Looking for Harrestrup Å

In January and February my partner and I, accompanied by our eight month old beagle, walked the course of Harrestrup Å, a 20 km river which flows to the west of Copenhagen proper. Outputs from our 11 walks include a map, photos and Viewranger tracks, plus a lot of notes to be pulled together in some way.

The landscape to the west of Copenhagen has been transformed since the Second World War. Summerhouses dot much of the area, while the 1947 Fingerplan led to the rapid development of new towns-cum housing estates around former villages. Several motorways cut across the wetlands, with the river impassable at several points. Much of the urban stretch of the river has been confined to a narrow channel lined by paving stones, its course straightened and its waters heavily polluted by sewerage.

This makes it hard to form any kind of mental map of the river, or even to put together a route following it downstream from source to sea. Out of sight and out of mind to most, its most obvious traces are to be found in street names.

The past few years have seen sporadic attempts to bring some life back to the river, kickstarted by the imperatives of climate change. An over-arching project covers the entire 30 km regional river system, encompassing an 80 km2 area and involving 10 local councils, with a timescale of at least 20 years. When complete the region’s waterways will play a key role in rainwater drainage systems and flood risk management.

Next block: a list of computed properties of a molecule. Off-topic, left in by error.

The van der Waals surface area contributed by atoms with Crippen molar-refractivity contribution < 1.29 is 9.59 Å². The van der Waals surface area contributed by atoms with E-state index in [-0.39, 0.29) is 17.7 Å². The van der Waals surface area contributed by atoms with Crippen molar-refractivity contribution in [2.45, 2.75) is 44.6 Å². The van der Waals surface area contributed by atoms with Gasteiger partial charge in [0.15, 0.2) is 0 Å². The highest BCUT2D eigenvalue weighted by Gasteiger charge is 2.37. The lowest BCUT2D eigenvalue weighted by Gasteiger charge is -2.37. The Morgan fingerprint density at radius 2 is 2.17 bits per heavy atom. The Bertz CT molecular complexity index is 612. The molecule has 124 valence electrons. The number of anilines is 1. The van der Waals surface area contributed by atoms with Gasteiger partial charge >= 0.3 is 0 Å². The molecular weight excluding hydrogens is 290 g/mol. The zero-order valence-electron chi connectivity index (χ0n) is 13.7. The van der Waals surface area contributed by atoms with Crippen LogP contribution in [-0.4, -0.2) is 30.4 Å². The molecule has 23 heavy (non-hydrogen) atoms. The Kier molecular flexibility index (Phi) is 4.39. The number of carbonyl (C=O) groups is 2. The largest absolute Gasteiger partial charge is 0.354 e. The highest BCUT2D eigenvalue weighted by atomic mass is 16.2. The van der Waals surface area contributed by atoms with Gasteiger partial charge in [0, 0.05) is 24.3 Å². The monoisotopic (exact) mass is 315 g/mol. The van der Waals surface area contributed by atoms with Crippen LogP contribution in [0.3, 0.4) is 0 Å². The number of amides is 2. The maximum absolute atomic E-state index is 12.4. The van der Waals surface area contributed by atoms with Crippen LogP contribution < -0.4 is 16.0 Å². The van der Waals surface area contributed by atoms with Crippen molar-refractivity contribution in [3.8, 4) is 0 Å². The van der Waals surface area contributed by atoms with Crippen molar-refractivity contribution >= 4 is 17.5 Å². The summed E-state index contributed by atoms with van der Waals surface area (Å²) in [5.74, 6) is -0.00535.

Copenhagen is going large on flood risk mitigation, which should see the river’s concrete jacket removed and a more natural course restored. Consultations are lengthy and ongoing, including on the stretch of the river which is part of our regular five walks, with several parks due to get a facelift in the form of new recreational options.

A very Danish story? Just as Harrestrup Å has its own local-scale version of the Deutsches Eck (where two streams meet) and the Danube Bend (suddenly plunging due south after gently flowing eastwards), there are cultural traces still to be found. And while Denmark’s relationship with both nature and walking could do with further exploration, the rewilding of rivers is becoming a commonplace, from Los Angeles to Denmark’s only substantial river, the Gudenå in Jutland.

How to make a start? At the source is tempting, for walking a river upstream is like reading a book backwards, but our weekly walk takes us to where the river meets the sea, so this is where we shall begin, taking a look in 500 words at a spot where there was once an inn and a toll house.

Note: How to define a river? Globally most fall at the larger end of the scale, involving substantial quantities of water. The usual English translation of å is stream. However, all things have their context, and in Denmark things tend to work to Danish scale.

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